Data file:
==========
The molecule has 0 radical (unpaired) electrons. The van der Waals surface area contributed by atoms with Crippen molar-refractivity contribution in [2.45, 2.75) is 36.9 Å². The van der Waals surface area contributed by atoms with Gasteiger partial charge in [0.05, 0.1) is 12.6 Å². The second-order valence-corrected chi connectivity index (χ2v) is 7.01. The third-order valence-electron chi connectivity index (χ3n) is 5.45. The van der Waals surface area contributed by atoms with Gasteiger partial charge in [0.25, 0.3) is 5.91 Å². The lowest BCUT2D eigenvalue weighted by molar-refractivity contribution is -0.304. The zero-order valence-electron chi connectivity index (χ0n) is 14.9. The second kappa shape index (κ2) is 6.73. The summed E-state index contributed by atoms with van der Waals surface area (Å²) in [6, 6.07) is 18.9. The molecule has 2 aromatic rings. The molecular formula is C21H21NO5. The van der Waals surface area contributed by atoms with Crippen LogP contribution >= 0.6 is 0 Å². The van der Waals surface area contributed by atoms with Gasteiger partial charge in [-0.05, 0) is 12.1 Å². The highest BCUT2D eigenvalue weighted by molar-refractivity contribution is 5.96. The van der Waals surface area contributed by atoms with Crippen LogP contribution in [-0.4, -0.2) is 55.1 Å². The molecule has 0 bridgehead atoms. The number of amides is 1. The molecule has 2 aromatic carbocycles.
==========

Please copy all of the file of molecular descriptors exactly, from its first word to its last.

The molecule has 0 radical (unpaired) electrons. The van der Waals surface area contributed by atoms with Crippen molar-refractivity contribution in [2.45, 2.75) is 36.9 Å². The van der Waals surface area contributed by atoms with Gasteiger partial charge in [0.05, 0.1) is 12.6 Å². The second-order valence-corrected chi connectivity index (χ2v) is 7.01. The third-order valence-electron chi connectivity index (χ3n) is 5.45. The van der Waals surface area contributed by atoms with Gasteiger partial charge in [0.25, 0.3) is 5.91 Å². The lowest BCUT2D eigenvalue weighted by molar-refractivity contribution is -0.304. The zero-order valence-electron chi connectivity index (χ0n) is 14.9. The second kappa shape index (κ2) is 6.73. The summed E-state index contributed by atoms with van der Waals surface area (Å²) in [6, 6.07) is 18.9. The molecule has 2 aromatic rings. The molecular formula is C21H21NO5. The van der Waals surface area contributed by atoms with Crippen LogP contribution >= 0.6 is 0 Å². The van der Waals surface area contributed by atoms with Gasteiger partial charge in [-0.05, 0) is 12.1 Å². The highest BCUT2D eigenvalue weighted by molar-refractivity contribution is 5.96. The van der Waals surface area contributed by atoms with Crippen LogP contribution in [-0.4, -0.2) is 55.1 Å². The molecule has 0 bridgehead atoms. The number of amides is 1. The molecule has 2 aromatic carbocycles.